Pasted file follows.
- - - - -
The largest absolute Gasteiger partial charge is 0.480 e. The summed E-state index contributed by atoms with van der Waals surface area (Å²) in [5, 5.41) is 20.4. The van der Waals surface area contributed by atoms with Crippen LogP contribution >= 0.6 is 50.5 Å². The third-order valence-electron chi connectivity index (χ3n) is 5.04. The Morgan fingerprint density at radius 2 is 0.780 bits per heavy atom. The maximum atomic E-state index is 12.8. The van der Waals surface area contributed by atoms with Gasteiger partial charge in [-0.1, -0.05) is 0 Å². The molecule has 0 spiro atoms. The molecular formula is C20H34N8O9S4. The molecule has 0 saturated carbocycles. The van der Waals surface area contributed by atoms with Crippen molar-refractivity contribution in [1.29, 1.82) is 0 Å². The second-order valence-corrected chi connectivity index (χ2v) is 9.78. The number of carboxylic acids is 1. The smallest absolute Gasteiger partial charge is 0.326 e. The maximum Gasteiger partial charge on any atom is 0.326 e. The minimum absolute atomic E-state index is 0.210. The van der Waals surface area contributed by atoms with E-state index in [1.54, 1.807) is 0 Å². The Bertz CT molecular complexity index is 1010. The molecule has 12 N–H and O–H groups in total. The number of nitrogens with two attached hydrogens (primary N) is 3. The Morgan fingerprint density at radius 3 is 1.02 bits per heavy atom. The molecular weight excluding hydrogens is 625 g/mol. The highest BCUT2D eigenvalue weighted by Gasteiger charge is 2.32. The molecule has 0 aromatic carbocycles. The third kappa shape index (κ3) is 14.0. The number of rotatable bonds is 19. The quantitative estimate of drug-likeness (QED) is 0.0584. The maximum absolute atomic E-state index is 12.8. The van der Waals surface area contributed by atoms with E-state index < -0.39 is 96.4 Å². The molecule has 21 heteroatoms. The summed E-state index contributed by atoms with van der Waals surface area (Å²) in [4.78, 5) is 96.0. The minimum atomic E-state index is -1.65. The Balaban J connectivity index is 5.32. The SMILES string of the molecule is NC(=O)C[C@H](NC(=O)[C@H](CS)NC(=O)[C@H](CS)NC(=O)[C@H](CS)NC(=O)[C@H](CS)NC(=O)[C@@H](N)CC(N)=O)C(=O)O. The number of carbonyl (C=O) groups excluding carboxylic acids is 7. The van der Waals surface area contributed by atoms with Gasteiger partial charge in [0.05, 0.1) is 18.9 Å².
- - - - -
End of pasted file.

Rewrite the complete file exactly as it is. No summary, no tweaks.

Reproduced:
The largest absolute Gasteiger partial charge is 0.480 e. The summed E-state index contributed by atoms with van der Waals surface area (Å²) in [5, 5.41) is 20.4. The van der Waals surface area contributed by atoms with Crippen LogP contribution >= 0.6 is 50.5 Å². The third-order valence-electron chi connectivity index (χ3n) is 5.04. The Morgan fingerprint density at radius 2 is 0.780 bits per heavy atom. The maximum atomic E-state index is 12.8. The van der Waals surface area contributed by atoms with Gasteiger partial charge in [-0.1, -0.05) is 0 Å². The molecule has 0 spiro atoms. The molecular formula is C20H34N8O9S4. The molecule has 0 saturated carbocycles. The van der Waals surface area contributed by atoms with Crippen molar-refractivity contribution in [1.29, 1.82) is 0 Å². The second-order valence-corrected chi connectivity index (χ2v) is 9.78. The number of carboxylic acids is 1. The smallest absolute Gasteiger partial charge is 0.326 e. The maximum Gasteiger partial charge on any atom is 0.326 e. The minimum absolute atomic E-state index is 0.210. The van der Waals surface area contributed by atoms with E-state index in [1.54, 1.807) is 0 Å². The Bertz CT molecular complexity index is 1010. The molecule has 12 N–H and O–H groups in total. The number of nitrogens with two attached hydrogens (primary N) is 3. The Morgan fingerprint density at radius 3 is 1.02 bits per heavy atom. The molecular weight excluding hydrogens is 625 g/mol. The highest BCUT2D eigenvalue weighted by Gasteiger charge is 2.32. The molecule has 0 aromatic carbocycles. The third kappa shape index (κ3) is 14.0. The number of rotatable bonds is 19. The quantitative estimate of drug-likeness (QED) is 0.0584. The maximum absolute atomic E-state index is 12.8. The van der Waals surface area contributed by atoms with E-state index < -0.39 is 96.4 Å². The molecule has 21 heteroatoms. The summed E-state index contributed by atoms with van der Waals surface area (Å²) in [4.78, 5) is 96.0. The minimum atomic E-state index is -1.65. The Balaban J connectivity index is 5.32. The SMILES string of the molecule is NC(=O)C[C@H](NC(=O)[C@H](CS)NC(=O)[C@H](CS)NC(=O)[C@H](CS)NC(=O)[C@H](CS)NC(=O)[C@@H](N)CC(N)=O)C(=O)O. The number of carbonyl (C=O) groups excluding carboxylic acids is 7. The van der Waals surface area contributed by atoms with Gasteiger partial charge in [0.05, 0.1) is 18.9 Å².